Silence in the Library introduced a character who was to play a significant role throughout the majority of the Steven Moffat era. This was mainly the Eleventh Doctor's story arc.
When we first met her, she was a space-going archaeologist of the 41st Century - one who seemed to know an awful lot about the Doctor, despite him having no idea who she was...
It soon became apparent that she was familiar with him in his future - and we would shortly find out what that history between them was in reverse order, as far as he was concerned. Each meeting we witnessed would see River being aware of events that hadn't yet happened for the Doctor.
Whilst we didn't know where this was leading to for the Doctor, we had seen the end of the road for her, as she sacrifices her life in Forest of the Dead before having her consciousness uploaded to the Library.
River is the personification of Moffat's "Timey-Wimey" - an childishly annoying term first heard in his Blink. In a nutshell, it's exploiting the potential of time travel as an intrinsic part of the plotting, rather than simply the means of delivering the Doctor into a story then taking him away again at the end.
For a series about a Time Traveller, Doctor Who had rarely utilised time travel effectively in a story. We had the opening instalment of The Space Museum, where the TARDIS "jumped a time-track", leading to the travellers seeing their future selves on display. This also covered the notion of alternate futures, as wat they saw could be changed.
Day of the Daleks featured a temporal paradox and another alternate future, this one seeing a successful Dalek invasion of Earth in the 22nd Century. This story introduced the Blinovitch Limitation Effect, to get round the problem of paradoxes and explain why the Doctor couldn't just pop back in time whenever anything bad happened and so change it.
We later had the Sixth Doctor building a temporal weapon - leading to the bizarre incident of a blazing android suddenly appearing out of nowhere, but explained later when we see him initiate this (the only decent thing about Timelash).
Once Moffat took over the running of the series, he tended to rapidly overuse "Timey-Wimey" - the Series 5 finale The Big Bang being the worst early example. This actually has the Doctor do exactly what the Blinovitch Limitation Effect was designed to prevent - the Doctor going back in time (multiple times) to sort out the situation. It's a total cheat for a writer. Whilst looking clever, it is actually a lazy way of resolving plot points. Things would get worse, leading to accusations that Moffat was scaring away the audience with overly-complicated plots, which seemed never to reach any resolution. Indeed, he had to turn Matt Smith's final story into a virtual info-dump just to tie up loose ends (long forgotten by the average viewer as they were three years old in some cases).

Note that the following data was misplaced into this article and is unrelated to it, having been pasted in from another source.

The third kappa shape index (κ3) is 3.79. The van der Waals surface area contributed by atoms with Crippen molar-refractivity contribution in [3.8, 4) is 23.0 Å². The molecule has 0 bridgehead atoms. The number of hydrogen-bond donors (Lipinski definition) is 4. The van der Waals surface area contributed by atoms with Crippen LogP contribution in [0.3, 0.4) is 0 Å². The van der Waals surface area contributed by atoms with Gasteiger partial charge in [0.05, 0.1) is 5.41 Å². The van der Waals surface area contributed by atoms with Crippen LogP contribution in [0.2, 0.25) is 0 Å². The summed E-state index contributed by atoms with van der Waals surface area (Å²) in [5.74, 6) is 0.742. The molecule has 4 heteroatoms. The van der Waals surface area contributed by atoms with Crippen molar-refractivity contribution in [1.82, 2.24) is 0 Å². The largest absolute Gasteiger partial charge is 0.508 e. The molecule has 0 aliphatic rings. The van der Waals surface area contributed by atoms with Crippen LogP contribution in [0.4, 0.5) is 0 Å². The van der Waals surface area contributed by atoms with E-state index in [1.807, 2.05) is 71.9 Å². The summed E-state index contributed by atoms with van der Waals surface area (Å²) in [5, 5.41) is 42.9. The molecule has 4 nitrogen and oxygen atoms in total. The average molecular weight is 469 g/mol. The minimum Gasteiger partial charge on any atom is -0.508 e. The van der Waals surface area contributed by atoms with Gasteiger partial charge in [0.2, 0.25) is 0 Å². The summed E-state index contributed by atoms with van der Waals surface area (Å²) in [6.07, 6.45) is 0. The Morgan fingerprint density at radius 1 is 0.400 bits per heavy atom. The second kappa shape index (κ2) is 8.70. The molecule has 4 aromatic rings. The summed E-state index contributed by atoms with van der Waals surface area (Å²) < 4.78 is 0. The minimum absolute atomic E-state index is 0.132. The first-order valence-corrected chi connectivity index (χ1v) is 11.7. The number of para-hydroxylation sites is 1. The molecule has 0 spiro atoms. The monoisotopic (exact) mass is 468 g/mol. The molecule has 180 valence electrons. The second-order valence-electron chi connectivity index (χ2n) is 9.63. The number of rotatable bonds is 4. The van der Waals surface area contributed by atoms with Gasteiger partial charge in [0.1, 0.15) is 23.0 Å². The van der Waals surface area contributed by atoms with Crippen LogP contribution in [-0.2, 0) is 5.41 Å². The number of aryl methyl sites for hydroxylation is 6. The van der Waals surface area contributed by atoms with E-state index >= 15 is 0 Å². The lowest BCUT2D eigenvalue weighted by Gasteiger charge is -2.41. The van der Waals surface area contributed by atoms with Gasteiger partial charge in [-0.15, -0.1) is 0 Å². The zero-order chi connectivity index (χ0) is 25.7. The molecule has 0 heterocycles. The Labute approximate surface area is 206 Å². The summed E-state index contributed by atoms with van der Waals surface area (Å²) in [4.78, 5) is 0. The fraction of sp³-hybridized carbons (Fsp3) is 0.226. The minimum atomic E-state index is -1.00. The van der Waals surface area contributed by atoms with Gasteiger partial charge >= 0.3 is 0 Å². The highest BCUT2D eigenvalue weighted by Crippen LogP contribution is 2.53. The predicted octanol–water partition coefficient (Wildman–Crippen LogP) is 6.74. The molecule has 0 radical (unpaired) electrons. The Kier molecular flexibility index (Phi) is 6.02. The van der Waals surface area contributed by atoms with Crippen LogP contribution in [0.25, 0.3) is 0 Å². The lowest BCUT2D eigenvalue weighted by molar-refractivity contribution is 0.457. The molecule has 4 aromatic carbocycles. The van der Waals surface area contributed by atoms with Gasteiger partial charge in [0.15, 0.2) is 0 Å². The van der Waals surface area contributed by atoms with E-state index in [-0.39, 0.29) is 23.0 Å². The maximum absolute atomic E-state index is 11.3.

At least River's story arc wasn't overly complicated by the temporal issues. She simply met the Doctor in reverse order - so she knew where he was going next, and he knew where she was headed.
What was more convoluted was River's backstory. In order for her to have known his name, this suggested limited possibilities - one of which was that they had married. We then discovered that she was the grown up daughter of companions Amy and Rory, and that she was partly Time Lord having been conceived within the TARDIS - a thoroughly stupid idea. (The Doctor could simply recreate the Time Lord race by taking courting couples on trips, or newly weds on honeymoon vacations).
The "Doctor's wife" thing was also a nonsense, taking place in an alternate timeline.
The more we found out about River, the more the character became redundant - merely a bit of light relief. That's the problem with setting up a mystery. It's only interesting whilst it is a mystery.
Once we knew who she was and where she came from, River began to overstay her welcome as a recurring character. Once Smith moved on, it looked like the end for River, although Moffat was able to include her in one story after she had died. She did get one final outing in the Capaldi era - The Husbands of River Song.
This did allow her story to go full circle as we saw her experiencing her final meeting with the Doctor - in her timeline - before setting off for the Library...